TOPICS: Asylum, CAT, Withholding of Removal, Immigration Court, Deportation, Refugee
The first step in seeking asylum protection in the U.S. is to file an I-589 asylum application. On the Form I-589 asylum application there is a little checkbox next to a question asking if you are also seeking WIthholding of Removal or protection under the Convention Against Torture (CAT). That is why it is important that you know what it is and how it may help you. If you don’t check that little box on the I-589 then you will waive your right to protection under the additional section of law.
CAT is going to apply to anyone who is seeking asylum or fears returning to their home country for fear of persecution.
In this post I will explain what the Convention Against Torture is, how it came to be, how it may help you, how you apply for it, and who is eligible.
What is CAT?
The Convention Against Torture and Other Cruel, Inhuman or Degrading Treatment or Punishment, commonly known as the Convention Against Torture (CAT), is an international human rights treaty adopted by the United Nations General Assembly in 1984.
The Convention defines torture as any act by which severe pain or suffering, whether physical or mental, is intentionally inflicted on a person for purposes such as obtaining information, punishment, or intimidation, and which is carried out by a public official or a person acting with official authorization or consent. It also prohibits other forms of cruel, inhuman, or degrading treatment or punishment, which may not reach the threshold of torture but still violate human dignity.
The Convention requires state parties to take effective measures to prevent torture and other cruel, inhuman, or degrading treatment or punishment, to investigate and prosecute allegations of torture, and to provide redress and rehabilitation for victims of torture. It also prohibits the use of evidence obtained through torture in legal proceedings.
As of February 2023, 169 countries have ratified or acceded to the Convention, making it one of the most widely accepted human rights treaties in the world.
How Does CAT Apply to Immigrants Entering the U.S.?
The Convention Against Torture applies to all people under the jurisdiction of a state party, regardless of their nationality or immigration status. This means that the United States is obligated to comply with the Convention in its treatment of all individuals within its territory or under its control, including immigrants and refugees.
Under the Convention, the United States is prohibited from deporting or extraditing any individual to a country where there are substantial grounds for believing that he or she would be in danger of being subjected to torture. This is known as the principle of non-refoulement. The United States has incorporated this principle into its domestic law through the Convention Against Torture implementing legislation.
In addition, the United States has an obligation to ensure that individuals in its custody are not subjected to torture or other forms of cruel, inhuman, or degrading treatment or punishment. This includes immigrants who are detained by the United States government. The United States is required to provide effective safeguards against torture and to investigate and prosecute any allegations of torture or other mistreatment of individuals in its custody.
Furthermore, the United States is obligated to provide redress and rehabilitation for victims of torture, including immigrants who have been subjected to torture or other forms of mistreatment. This includes access to medical care, legal assistance, and compensation for any harm suffered as a result of torture or mistreatment.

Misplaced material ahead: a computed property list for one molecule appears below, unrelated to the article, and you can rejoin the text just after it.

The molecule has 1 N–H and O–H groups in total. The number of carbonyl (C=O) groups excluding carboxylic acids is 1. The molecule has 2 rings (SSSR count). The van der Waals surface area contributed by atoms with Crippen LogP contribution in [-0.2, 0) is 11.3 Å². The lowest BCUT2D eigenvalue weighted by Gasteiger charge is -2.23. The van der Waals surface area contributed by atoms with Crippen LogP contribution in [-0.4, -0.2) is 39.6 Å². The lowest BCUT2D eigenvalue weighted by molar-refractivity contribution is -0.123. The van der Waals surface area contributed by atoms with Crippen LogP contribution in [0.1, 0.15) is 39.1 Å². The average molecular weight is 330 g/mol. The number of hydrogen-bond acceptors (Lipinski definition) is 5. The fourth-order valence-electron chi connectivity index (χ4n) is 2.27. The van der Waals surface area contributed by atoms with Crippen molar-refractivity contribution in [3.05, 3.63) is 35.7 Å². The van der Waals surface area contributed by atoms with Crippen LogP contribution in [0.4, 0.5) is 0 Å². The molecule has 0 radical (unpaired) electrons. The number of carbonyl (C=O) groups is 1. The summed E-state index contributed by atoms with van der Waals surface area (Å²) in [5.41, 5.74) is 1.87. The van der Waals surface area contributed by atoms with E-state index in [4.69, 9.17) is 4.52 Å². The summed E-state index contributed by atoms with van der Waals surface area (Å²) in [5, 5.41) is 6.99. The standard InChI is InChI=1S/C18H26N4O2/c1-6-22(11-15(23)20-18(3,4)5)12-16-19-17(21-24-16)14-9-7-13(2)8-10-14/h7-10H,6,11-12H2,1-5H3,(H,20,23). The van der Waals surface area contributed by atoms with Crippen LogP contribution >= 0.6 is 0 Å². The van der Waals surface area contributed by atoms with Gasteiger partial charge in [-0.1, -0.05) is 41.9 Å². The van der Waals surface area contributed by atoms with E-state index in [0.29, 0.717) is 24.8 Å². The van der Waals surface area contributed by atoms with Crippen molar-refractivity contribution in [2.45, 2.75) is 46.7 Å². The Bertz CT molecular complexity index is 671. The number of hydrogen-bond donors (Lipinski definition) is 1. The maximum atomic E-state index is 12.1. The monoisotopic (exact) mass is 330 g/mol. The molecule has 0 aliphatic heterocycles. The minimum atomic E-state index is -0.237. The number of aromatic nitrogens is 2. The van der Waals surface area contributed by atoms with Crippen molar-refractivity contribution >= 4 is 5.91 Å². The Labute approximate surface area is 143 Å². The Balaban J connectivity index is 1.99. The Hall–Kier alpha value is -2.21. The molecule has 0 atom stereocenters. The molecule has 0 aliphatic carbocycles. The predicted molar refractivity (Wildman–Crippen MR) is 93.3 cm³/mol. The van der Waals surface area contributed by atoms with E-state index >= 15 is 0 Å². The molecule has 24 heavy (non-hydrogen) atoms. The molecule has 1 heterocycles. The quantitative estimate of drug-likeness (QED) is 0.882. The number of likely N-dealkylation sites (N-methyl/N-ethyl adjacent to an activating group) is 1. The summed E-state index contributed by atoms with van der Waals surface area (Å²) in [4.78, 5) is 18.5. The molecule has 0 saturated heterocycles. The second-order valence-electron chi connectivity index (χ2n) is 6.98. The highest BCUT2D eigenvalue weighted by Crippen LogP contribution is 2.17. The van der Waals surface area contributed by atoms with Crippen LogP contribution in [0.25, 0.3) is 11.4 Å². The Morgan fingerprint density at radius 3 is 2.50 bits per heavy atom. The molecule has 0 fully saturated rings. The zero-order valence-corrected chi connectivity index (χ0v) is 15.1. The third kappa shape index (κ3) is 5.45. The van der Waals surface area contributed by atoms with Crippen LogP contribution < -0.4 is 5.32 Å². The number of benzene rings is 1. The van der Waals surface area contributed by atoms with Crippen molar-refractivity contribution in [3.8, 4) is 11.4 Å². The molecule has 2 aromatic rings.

It is important to note that the United States has been criticized by human rights organizations for its treatment of immigrants, particularly with regard to the conditions in detention centers and the use of force by immigration enforcement officials.
APPLYING FOR CAT PROTECTION IN REMOVAL PROCEEDINGS
Who is Eligible for Protection Under CAT?
This is not a detailed an exhaustive guide. This is the basic information. If you are interested or think it may apply to you then you should speak with an immigration attorney or contact me (an immigration attorney) for more information about the convention against torture.
Under the Convention Against Torture (CAT), any person who is in the United States, regardless of their nationality or immigration status, is eligible for protection against torture or other cruel, inhuman, or degrading treatment or punishment. This includes refugees, asylum seekers, and individuals who have entered the country without authorization.
The CAT defines torture as any act by which severe pain or suffering, whether physical or mental, is intentionally inflicted on a person for purposes such as obtaining information or a confession, punishing, intimidating, or coercing someone, or for any other reason when such pain or suffering is inflicted by or at the instigation of, or with the consent or acquiescence of, a public official or other person acting in an official capacity.
Therefore, any individual who has reason to believe that they are at risk of being subjected to torture or other forms of cruel, inhuman, or degrading treatment or punishment in their country of origin, or any other country to which they might be returned, may be eligible for protection under the Convention.
In the United States, an individual seeking protection under the CAT may file an application for protection with the Department of Homeland Security (DHS). The application is known as a “CAT application” or a “Convention Against Torture claim.” The applicant must demonstrate that it is more likely than not that he or she would be tortured if returned to their home country or to another country where they are likely to be subjected to torture. If the application is granted, the individual will be protected from deportation or removal to the country where they would face torture.
How Do You Apply for CAT?
First, remember what I said earlier. You must check the box on the Form I-589 to inform the Court you are seeking that relief.